Forge Bi­o­log­ics’ cGMP Com­pli­ant and Com­mer­cial­ly Vi­able Be­spoke Affin­i­ty Chro­matog­ra­phy Plat­form

Forge Biologics has developed a bespoke affinity chromatography platform approach that factors in unique vector combinations to streamline development timelines and assist our clients in efficiently entering the clinic. By leveraging our experience with natural and novel serotypes and transgene conformations, we are able to accelerate affinity chromatography development by nearly 3-fold. Many downstream purification models are serotype-dependent, demanding unique and time-consuming development strategies for each AAV gene therapy product1. With the increasing demand to propel AAV gene therapies to market, platform purification methods that support commercial-scale manufacturing of high-quality vectors with excellent safety and efficacy profiles are essential.

Luke Miels, GSK chief commercial officer

GSK picks up Scynex­is' FDA-ap­proved an­ti­fun­gal drug for $90M up­front

Editor’s note: This is a live story and will be updated.

GSK is dishing out $90 million cash to add an antifungal drug to its commercial portfolio, in a deal spotlighting the pharma giant’s growing focus on infectious diseases.

The upfront will lock in an exclusive license to Scynexis’ Brexafemme, which was approved in 2021 to treat a yeast infection known as vulvovaginal candidiasis, except in China and certain other countries where Scynexis already out-licensed the drug.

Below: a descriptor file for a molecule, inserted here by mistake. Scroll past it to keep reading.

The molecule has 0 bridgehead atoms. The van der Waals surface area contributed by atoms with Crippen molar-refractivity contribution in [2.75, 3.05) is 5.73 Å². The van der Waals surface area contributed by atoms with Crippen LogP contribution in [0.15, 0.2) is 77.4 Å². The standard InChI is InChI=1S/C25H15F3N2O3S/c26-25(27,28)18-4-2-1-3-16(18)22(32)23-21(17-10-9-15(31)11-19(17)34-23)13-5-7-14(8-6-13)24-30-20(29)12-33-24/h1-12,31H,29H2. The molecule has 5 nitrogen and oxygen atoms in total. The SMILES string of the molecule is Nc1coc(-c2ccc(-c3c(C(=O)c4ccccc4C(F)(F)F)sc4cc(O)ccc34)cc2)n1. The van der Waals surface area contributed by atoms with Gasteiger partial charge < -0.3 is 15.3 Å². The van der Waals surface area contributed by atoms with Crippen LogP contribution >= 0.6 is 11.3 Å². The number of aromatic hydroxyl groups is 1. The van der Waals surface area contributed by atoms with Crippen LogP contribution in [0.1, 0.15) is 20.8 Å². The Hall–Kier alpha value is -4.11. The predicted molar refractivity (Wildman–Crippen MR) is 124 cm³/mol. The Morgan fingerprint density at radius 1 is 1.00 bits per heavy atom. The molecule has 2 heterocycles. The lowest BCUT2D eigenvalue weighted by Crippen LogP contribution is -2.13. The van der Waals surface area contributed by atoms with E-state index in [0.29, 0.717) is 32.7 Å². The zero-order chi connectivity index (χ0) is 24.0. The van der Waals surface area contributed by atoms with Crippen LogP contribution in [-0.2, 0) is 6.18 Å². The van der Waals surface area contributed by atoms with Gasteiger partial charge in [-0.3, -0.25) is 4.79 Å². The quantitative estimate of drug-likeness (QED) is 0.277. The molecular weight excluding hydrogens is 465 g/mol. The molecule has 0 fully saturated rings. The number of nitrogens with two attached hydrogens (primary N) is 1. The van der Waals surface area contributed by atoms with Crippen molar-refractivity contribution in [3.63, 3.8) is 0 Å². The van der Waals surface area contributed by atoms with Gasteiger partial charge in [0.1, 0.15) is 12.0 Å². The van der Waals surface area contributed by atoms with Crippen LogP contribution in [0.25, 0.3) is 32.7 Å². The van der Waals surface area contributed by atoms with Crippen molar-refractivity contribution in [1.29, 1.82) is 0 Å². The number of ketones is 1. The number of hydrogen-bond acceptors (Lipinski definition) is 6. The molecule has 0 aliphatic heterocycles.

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Feng Zhang (Susan Walsh/AP Images)

In search of new way to de­liv­er gene ed­i­tors, CRISPR pi­o­neer turns to mol­e­c­u­lar sy­ringes

Bug bacteria are ruthless.

Some soil bacteria have evolved tiny, but deadly injection systems that attach to insect cells, perforate them and release toxins inside — killing a bug in just a few days’ time. Scientists, on the other hand, want to leverage that system to deliver medicines.

In a paper published Wednesday in Nature, MIT CRISPR researcher Feng Zhang and his lab describe how they engineered these syringes made by bacteria to deliver potential therapies like toxins that kill cancer cells and gene editors. With the help of an AI program, they developed syringes that can load proteins of their choice and selectively target human cells.

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Mathai Mammen, FogPharma's next CEO

Math­ai Mam­men hands in J&J's R&D keys to lead Greg Ver­dine’s Fog­Phar­ma 

In the early 1990s, Mathai Mammen was a teaching assistant in Greg Verdine’s Science B46 course at Harvard. In June, the former R&D head at Johnson & Johnson will succeed Verdine as CEO, president and chair of FogPharma, the same month the seven-year-old biotech kickstarts its first clinical trial.

After leading R&D at one of the largest drugmakers in the world, taking the company through more than half a dozen drug approvals in the past few years, not to mention a Covid-19 vaccine race, Mammen departed J&J last month and will take the helm of a Cambridge, MA biotech attempting to go after what Verdine calls the “true emperor of all oncogenes” — beta-catenin.